I was at a Sisters of Life convent the other day for a press conference…
Bless the mother, kill the child
For several weeks at the end of each year, Catholics in America celebrate the beauty and joy of motherhood. The liturgical feasts and biblical readings describe how God instilled hope by creating life in the wombs of virgins and barren women.
On Dec. 8, the Church honors the Immaculate Conception of the Blessed Virgin Mary. She, who was destined to become the Mother of God, was conceived in the womb of her mother, Anne, free from original sin, a pure vessel to bring forth the Savior of the world.
Then, four days later, Catholics celebrate the Feast of Our Lady of Guadalupe. On that date — Dec. 12 — in 1531, the Blessed Virgin appeared to Juan Diego and imprinted on his tilma an image of herself, clothed in native garb that was adorned with Aztec pictoglyphs identifying her as a pregnant virgin.
Shadow of death
On both feasts and on many other days preceding Christmas, the Mass readings detail the angel Gabriel telling Zechariah about Elizabeth’s pregnancy with their son, John the Baptist, and his message to Mary of God’s divine plan for the Messiah to come among man in the form of her child. These descriptions of divine events are complemented by Old Testament readings from Judges, Isaiah and Samuel, prophesying about Emmanuel and sharing stories of people who preceded and pointed to Jesus, such as Samson and Samuel.
These readings bring us to Christmas. This most solemn of holy days is liturgically celebrated for eight days, ending on its octave of Jan. 1, which the Roman Catholic Church designates as the Solemnity of the Blessed Virgin Mary, the Mother of God. The old year thus ends with the birth of Our Savior, and a new year begins with a celebration of Mary’s motherhood.
But even as life is proclaimed, the shadow of death looms. On Dec. 28, the Church remembers the Holy Innocents, the boys two years and younger who were ordered to be massacred by Herod because his fear that Jesus would be an earthly king.
Today, a similar heinous slaughter has been repeated daily since the U.S. Supreme Court legalized abortion in 1973. Some 60 million children in America have been destroyed before birth, exterminated by acts of their mothers’ free will and abetted by an infrastructure of death. No past society in the history of the world has ever tolerated such voluntary, massive destruction of its own people.
The promotion of death is big business in the United States, with thousands of people making their living killing unborn babies. It is not compassion for a distressed mother but money that is the driving force. The Planned Parenthood Federation of America, which performs more than one-third of all abortions in the nation, is abetted in its grizzly business by the federal government, having received $544 million in taxpayer money during the 2016-17 fiscal year. With an outspoken pro-abortion advocate — sadly, a Catholic — as the Speaker of the U.S. House of Representatives, it is unlikely that federal support will decrease.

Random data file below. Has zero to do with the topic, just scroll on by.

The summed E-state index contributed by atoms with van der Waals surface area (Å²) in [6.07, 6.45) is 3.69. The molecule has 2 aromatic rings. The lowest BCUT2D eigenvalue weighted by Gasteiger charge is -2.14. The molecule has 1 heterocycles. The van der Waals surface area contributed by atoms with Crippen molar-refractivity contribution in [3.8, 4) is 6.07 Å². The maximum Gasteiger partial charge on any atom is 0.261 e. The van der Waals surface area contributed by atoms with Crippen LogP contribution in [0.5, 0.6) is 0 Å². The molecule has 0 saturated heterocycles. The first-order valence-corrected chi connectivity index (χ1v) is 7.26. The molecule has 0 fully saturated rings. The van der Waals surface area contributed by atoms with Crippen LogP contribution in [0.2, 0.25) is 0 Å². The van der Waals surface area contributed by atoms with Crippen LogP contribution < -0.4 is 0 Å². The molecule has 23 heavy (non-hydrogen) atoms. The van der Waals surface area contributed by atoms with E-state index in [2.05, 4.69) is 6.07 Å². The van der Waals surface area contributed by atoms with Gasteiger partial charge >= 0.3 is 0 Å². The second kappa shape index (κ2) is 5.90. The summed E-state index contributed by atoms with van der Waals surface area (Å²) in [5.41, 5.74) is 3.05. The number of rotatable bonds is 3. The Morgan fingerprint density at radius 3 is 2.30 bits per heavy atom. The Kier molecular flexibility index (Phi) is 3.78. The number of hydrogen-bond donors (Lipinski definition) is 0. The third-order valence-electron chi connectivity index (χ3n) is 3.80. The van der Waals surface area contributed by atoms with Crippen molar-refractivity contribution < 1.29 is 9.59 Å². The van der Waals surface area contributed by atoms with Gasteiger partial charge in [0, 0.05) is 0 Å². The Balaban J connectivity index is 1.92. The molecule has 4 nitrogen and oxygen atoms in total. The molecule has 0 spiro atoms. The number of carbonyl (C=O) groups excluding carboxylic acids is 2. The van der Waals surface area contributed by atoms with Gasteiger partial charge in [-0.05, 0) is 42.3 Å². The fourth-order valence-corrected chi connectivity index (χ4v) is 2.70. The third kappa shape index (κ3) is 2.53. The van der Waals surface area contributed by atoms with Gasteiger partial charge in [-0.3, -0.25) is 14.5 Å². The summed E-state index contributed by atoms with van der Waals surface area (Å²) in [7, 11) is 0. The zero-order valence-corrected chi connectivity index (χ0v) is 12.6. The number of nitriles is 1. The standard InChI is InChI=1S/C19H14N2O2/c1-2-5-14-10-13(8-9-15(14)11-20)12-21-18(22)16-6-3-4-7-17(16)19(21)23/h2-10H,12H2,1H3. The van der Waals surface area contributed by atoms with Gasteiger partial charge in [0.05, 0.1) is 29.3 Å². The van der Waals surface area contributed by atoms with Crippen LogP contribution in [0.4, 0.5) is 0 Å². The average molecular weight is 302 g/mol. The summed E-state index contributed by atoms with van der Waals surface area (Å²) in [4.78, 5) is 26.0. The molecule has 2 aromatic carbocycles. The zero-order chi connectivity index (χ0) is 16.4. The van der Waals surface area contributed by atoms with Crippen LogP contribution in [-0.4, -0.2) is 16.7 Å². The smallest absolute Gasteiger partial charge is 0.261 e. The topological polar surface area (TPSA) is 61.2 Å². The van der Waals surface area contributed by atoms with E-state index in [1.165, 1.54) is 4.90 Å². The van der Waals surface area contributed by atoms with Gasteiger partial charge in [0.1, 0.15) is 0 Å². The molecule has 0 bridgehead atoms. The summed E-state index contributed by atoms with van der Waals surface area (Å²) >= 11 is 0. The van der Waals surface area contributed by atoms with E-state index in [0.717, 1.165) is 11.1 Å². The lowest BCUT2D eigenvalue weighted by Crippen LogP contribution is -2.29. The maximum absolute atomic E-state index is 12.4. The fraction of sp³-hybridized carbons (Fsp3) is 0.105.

After 46 years of battling legalized abortion, pro-life efforts are bearing results. The Center for Disease Control recently reported that the number of abortions in the United States decreased 24 percent over the decade 2006-2015, to an historic low. However, there also is a disturbing shift from surgical abortions to medication abortions. Since the Food and Drug Administration approved RU-486, commonly known as the abortion pill, in September 2000, medication abortions have increased to one quarter of all abortions.
As abortifacients become easier to obtain — an increasing number of universities are making morning-after pills available via campus vending machines — more and more abortions will occur by simply “popping a pill.” There soon will be no need to go to an abortion clinic, face pro-life prayer warriors and counselors, possibly see graphic images or view an ultrasound picture, or undergo a surgical procedure. The woman will have less anxiety or feelings of guilt about taking a self-procured pill, as her actions will seem normal.
The pro-life movement is faced with a new significant challenge. As increasing numbers of abortions are done at earlier stages with pills, the hearts, minds and consciences of people must be formed to acknowledge the existence and dignity of the human person at the earliest stages of development and recognize the evils of abortion in all its forms. With the low level of religious observance in America — one quarter of all adults have no religious affiliation, while only 23 percent of Catholics attend Mass each week — this will not be easy to achieve, but it must be done.
America needs a religious revitalization. There must be an endeavor by religious and laity to live one’s faith openly and fully in public, and to develop a societal reverence for human life. But most importantly, there must be a concerted effort of prayer — to rededicate this nation to its patroness, Our Lady of the Immaculate Conception, and to call upon that pregnant virgin, Our Lady of Guadalupe, who has been declared Empress of the Americas. With prayer and faith, with Our Lady’s intercession to her Son, the nation’s culture can change, for as Our Lord assures us, “with God, all things are possible.”
Lawrence P. Grayson is a visiting scholar in the School of Philosophy of The Catholic University of America.